US Targets China’s Top Chip Plant Over Huawei Mate 60 Pro Coup


The US has moved to cut off China’s top chipmaking plant from US tech imports after it produced a surprisingly high-end chip for Huawei’s Mate 60 Pro phone.

The Commerce Department has reportedly sent dozens of letters to US suppliers to Semiconductor Manufacturing International Corp (SMIC), suspending permission to sell to its most advanced plant, sources claimed.

While many companies had already stopped selling to SMIC South, as the unit is known, the letters are thought to have halted millions of dollars worth of shipments of chipmaking materials and parts from at least one supplier, Entegris.

Reuters found no evidence that Entegris had violated any US laws or regulations.


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That pressure has built since August, when sanctioned Chinese telecoms giant Huawei shocked the world with a new phone powered by a sophisticated chip. 

The Huawei Mate 60 Pro was seen as a symbol of the China’s technological resurgence despite Washington’s ongoing efforts to cripple its capacity to produce advanced semiconductors.

The phone also prompted a review by the Biden administration to learn the details behind the chip that powers it, the most advanced semiconductor China has so far produced.

Entegris said it made the shipments in accordance with a valid export licence and halted them after receiving letters from the Commerce Department suspending permission to send products to SMIC South.

The Massachusetts-based company, which produces filters, gases, chemicals, and products for handling wafers, the building blocks for making chips, said it monitors and complies with the “rapidly evolving regulatory requirements” for international trade affecting the chip industry.

SMIC did not respond to a request for comment. Huawei, the White House and the Commerce Department declined to comment.

“This is out-and-out economic bullying and will inevitably backfire,” said a spokesperson for the Chinese embassy in Washington. “We urge the US side to stop overstretching the concept of national security and abusing the state power to suppress Chinese companies.


Trump’s Green Light

The licence suspensions by the Commerce Department, show the Biden administration has taken action against SMIC amid rising pressure from Republican China hawks to stem the flow of US technology to the company and degrade its ability to make sophisticated chips.

Critics say the round of letters don’t go far enough. Republican Congressman Michael McCaul, who chairs the Foreign Affairs Committee, said the Commerce Department should have acted sooner. “This was negligent work by [the agency] and casts further doubt on its ability to fulfil its national security mission,” he added.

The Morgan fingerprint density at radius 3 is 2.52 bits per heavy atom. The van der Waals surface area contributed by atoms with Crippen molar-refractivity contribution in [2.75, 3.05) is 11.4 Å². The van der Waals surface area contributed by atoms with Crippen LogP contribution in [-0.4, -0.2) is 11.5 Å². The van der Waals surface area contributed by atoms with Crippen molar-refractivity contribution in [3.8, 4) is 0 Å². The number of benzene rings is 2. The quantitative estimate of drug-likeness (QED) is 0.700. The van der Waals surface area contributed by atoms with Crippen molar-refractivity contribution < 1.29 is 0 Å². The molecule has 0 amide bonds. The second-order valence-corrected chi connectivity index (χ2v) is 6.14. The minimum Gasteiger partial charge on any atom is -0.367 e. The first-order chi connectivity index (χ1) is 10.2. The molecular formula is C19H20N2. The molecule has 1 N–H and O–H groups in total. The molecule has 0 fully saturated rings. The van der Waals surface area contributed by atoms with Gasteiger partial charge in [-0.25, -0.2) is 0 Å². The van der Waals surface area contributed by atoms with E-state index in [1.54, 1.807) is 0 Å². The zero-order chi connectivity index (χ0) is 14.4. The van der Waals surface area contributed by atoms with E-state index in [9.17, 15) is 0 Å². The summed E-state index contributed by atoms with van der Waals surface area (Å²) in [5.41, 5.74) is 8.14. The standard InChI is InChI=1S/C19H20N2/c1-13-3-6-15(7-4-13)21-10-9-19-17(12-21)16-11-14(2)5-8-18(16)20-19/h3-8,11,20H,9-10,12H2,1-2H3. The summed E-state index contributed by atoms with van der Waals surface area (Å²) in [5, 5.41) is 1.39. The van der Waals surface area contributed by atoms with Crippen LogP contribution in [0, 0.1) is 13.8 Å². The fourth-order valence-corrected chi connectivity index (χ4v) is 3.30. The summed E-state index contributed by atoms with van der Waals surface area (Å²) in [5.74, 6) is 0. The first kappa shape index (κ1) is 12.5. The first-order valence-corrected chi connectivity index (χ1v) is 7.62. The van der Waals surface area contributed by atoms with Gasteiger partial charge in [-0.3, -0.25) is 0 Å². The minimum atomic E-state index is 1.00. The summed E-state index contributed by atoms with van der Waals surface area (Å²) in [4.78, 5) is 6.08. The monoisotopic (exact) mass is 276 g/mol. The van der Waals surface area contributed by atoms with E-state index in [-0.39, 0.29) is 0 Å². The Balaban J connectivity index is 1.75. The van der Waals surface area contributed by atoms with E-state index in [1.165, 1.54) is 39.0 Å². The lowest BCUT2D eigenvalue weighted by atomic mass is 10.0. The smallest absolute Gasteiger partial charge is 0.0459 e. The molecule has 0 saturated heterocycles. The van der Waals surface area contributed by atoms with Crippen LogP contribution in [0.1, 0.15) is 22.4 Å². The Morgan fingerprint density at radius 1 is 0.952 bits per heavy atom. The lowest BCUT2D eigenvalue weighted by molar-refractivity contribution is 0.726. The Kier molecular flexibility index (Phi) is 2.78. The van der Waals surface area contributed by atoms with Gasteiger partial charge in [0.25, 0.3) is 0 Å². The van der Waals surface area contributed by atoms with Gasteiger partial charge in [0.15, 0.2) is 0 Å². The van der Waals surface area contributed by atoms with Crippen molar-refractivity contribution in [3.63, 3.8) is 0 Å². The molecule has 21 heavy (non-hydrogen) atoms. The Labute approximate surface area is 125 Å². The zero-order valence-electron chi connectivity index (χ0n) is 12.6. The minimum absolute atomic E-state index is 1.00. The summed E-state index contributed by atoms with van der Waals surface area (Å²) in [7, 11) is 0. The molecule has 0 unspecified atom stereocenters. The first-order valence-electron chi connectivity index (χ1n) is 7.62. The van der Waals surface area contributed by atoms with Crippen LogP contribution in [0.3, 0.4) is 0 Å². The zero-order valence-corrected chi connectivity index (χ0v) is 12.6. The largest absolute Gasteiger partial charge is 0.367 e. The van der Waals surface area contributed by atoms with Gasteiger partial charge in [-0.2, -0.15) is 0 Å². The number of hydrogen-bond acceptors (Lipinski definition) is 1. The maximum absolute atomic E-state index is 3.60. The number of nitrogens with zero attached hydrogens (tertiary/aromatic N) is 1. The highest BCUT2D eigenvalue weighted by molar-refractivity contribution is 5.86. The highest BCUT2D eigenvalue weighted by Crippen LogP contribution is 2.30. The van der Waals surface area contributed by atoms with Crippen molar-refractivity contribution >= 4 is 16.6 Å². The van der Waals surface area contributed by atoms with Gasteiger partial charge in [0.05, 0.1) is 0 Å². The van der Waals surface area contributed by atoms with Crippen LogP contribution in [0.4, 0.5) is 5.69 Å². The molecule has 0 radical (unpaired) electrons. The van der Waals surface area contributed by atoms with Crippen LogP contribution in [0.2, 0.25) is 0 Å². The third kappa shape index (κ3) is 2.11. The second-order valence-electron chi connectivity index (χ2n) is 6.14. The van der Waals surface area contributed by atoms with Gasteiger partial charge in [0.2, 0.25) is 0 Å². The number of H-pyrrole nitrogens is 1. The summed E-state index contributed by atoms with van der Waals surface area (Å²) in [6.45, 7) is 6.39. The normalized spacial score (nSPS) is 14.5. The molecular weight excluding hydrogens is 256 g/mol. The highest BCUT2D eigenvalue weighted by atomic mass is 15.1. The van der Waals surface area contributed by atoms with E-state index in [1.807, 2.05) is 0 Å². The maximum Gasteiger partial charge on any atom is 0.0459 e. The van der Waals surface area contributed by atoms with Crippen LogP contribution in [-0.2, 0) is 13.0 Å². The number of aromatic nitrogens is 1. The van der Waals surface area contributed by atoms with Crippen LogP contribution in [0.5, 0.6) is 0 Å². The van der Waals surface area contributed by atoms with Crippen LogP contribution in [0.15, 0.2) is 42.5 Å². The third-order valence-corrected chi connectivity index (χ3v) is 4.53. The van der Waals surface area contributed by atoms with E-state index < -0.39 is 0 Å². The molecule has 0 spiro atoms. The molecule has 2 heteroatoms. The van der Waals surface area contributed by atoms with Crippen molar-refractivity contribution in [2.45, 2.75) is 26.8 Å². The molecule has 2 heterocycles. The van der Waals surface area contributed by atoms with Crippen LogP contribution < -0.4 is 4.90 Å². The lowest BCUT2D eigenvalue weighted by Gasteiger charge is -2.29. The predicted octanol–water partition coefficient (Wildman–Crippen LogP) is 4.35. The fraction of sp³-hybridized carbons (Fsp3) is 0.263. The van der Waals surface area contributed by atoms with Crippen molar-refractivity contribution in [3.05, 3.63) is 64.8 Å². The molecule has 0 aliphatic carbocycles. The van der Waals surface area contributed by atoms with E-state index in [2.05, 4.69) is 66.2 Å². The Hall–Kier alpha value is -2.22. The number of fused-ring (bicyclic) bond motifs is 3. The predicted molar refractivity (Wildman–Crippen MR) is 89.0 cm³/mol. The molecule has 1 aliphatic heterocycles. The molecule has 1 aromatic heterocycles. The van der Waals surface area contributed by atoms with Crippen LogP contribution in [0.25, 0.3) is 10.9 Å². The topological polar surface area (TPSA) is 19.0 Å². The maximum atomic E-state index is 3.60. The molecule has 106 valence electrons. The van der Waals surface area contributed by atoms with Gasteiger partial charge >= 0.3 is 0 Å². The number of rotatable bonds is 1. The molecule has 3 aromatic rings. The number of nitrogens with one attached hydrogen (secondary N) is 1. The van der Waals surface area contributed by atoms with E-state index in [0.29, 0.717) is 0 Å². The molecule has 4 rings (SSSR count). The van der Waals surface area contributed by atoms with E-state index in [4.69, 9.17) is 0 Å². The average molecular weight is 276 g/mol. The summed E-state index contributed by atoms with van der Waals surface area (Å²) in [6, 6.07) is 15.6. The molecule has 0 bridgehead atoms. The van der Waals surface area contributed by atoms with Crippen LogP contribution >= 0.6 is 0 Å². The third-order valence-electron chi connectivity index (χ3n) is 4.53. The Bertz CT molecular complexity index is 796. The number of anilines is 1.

The United States has charted a slow course towards depriving SMIC and Huawei of access to advanced US technology.

Huawei was added to a trade restrictions list in 2019 by the Trump administration over alleged sanctions violations. SMIC was added to the same list in 2020 for alleged ties to the Chinese military industrial complex. Both companies have previously denied wrongdoing.

Being added to that list usually bars US companies from selling to the targeted firms, but Trump gave the green light to shipments of certain items to Huawei and SMIC, allowing billions of dollars in US goods to flow to them over the last few years.

The Biden administration unveiled new rules in October, 2022, which effectively banned US suppliers from sending semiconductor tools and materials to advanced Chinese-run chipmaking factories in China including SMIC South. 

But US rules allowed companies with pre-existing licences – which generally are valid for four years – to keep supplying the facility.

Entegris shipped chipmaking parts and materials to SMIC South between October 2022 and the end of last year, a person familiar with the matter said.


SMIC’s Taiwan, Japan, Korea Options

China accounted for 16% of Entegris’ $180 million in sales last year, the company said in its 2023 annual report, noting that recent US export regulations “have reduced our ability to sell our products in China and it is possible future regulation could further reduce demand for our products.”

Lita Shon-Roy, CEO of market research firm Techcet, said SMIC South could likely turn to Chinese, Taiwanese, Japanese and Korean sources for most chemicals and parts used in the chipmaking process.

However, if SMIC’s top facility “saw its United States supply chain suddenly cut off, that could potentially interrupt their production for 3 to 9 months depending on inventories,” she said. 

She noted it would take time to find and conduct rigorous testing of new suppliers unless SMIC South had done so in advance.

Experts assert that SMIC South is the only SMIC factory with the capability of making the Mate 60’s 7 nanometer chip. Analysis firm Techsights also said in September a teardown of the phone revealed SMIC built the advanced processor to power it.

“I don’t think there’s any doubt that it’s that [factory],” said Doug Fuller, a chip industry expert with the Copenhagen Business School.

Reuters reported in December how a chip designer part-owned by SMIC still enjoys access to state-of-the art US chip design software.


  • Reuters with additional editing by Sean O’Meara


Read more:

SMIC, Huawei Big Winners as China Ramps Up Chip Funding

China’s Top Chipmaker SMIC Predicts Modest 2024 Recovery

Huawei, SMIC Set to Defy US Sanctions With 5nm Chips: FT

Probe Into US Chip Equipment Maker’s Gear Sent to China’s SMIC



Sean O'Meara

Sean O'Meara is an Editor at Asia Financial. He has been a newspaper man for more than 30 years, working at local, regional and national titles in the UK as a writer, sub-editor, page designer and print editor. A football, cricket and rugby fan, he has a particular interest in sports finance.

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